The State Employees’ Review Board today heard arguments about whether the board has the authority to hold a hearing for a grievance filed by former state employee Kostantinos Diamantis alleging a hostile work environment and a mishandling of his request to rescind his resignation as Director of Construction Support Services of the Office of School Construction Grants and Review.
Diamantis was fired on October 28, 2021 from his position at the Office of Policy and Management pending an investigation into the hiring of his daughter Anastasia as administrative assistant to then-Chief State’s Attorney Richard Colangelo. At the time, Colangelo was requesting raises for his department staff, according to reporting from the Connecticut Mirror. A federal investigation is also underway into Diamantis’ oversight of the State Pier project in New London and several school construction projects in his other role as head of the Office of School Construction Grants and Review.
According to a complaint made by Diamantis, then-secretary OPM Melissa McCaw informed him during a meeting on the 28th that he would be allowed to keep his other position as Director of Construction Support Services during the investigation, but that he would be placed on paid administrative leave. The same day, Diamantis submitted his resignation for the position, saying that he would resign on November 1, 2021. But three hours later, Diamantis asked to rescind his resignation, a request which was rejected the next day by Josh Geballe, then-Chief Operating Officer for the State of Connecticut.
During the hearing, Adam Garelick, an attorney with the state Office of Labor Relations, claimed that under Connecticut law the state had no obligation to reinstate someone who had already submitted a resignation, particularly if that resignation had not been submitted “in good standing.” Garelick said that Diamantis had not resigned in good standing, first because he was awaiting the possibility of disciplinary action against him, and second because he had failed to give the required two weeks notice for his resignation.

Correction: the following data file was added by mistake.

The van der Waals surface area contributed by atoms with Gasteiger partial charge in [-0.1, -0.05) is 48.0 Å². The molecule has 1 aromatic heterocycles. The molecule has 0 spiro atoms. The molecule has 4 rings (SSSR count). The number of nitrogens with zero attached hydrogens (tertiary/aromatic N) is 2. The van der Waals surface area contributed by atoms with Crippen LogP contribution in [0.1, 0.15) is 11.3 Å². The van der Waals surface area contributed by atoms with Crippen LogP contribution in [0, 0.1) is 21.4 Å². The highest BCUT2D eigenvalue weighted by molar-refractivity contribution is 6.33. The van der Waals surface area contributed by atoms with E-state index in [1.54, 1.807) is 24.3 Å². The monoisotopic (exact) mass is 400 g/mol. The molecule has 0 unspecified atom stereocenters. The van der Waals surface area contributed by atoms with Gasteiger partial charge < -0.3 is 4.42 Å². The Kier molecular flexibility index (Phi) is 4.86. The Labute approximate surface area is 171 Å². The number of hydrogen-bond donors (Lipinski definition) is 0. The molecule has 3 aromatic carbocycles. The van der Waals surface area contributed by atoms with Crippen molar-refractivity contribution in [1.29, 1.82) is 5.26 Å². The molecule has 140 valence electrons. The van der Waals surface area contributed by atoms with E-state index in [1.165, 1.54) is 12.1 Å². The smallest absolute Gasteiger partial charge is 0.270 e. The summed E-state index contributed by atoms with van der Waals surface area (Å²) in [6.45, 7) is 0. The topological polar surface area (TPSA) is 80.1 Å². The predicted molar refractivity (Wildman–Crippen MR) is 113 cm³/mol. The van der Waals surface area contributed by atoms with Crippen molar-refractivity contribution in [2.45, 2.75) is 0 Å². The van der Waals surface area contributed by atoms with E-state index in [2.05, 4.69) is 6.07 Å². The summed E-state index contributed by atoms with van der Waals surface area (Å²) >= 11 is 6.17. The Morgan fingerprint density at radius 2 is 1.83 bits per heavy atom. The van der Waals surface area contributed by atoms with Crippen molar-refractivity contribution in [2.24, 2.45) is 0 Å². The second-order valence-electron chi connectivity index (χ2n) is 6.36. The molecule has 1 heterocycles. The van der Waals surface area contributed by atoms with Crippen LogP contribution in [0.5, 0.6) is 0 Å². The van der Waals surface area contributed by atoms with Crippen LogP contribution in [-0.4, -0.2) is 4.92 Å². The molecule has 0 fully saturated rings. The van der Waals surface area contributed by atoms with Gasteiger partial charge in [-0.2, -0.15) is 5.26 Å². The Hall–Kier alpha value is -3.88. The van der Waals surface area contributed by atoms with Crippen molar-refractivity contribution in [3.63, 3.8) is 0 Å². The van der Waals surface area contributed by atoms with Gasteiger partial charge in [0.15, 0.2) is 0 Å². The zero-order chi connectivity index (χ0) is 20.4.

Garelick argued that Diamantis was “asking the [Employees’ Review Board] to overlook the fact that his resignation was an act entirely of his own volition.”
According to a letter from Geballe to Diamantis dated October 29, Geballe refused to allow Diamantis to return to his position because he “refused to meet to discuss the reasons” for his dismissal and placement on paid administrative leave. Geballe also referenced two text messages that Diamantis had sent Geballe and Mounds the night before, saying “liars will come forward/ RAcist too” and “I hate liars and racists.” Geballe referred to the messages as “inappropriate.”
But Zachary Reiland, attorney for Diamantis, argued that Geballe’s decision not to rescind the resignation was “arbitrary, capricious, malicious, retaliatory, without just cause and failed to comply with the requirements of state agencies, and also violated the complainant’s free speech.”
“For the state to say it’s Mr. Diamantis’ decision to retire, he did it of his own volition, that’s contrary to what Mr. Diamantis is claiming here,” said Reiland.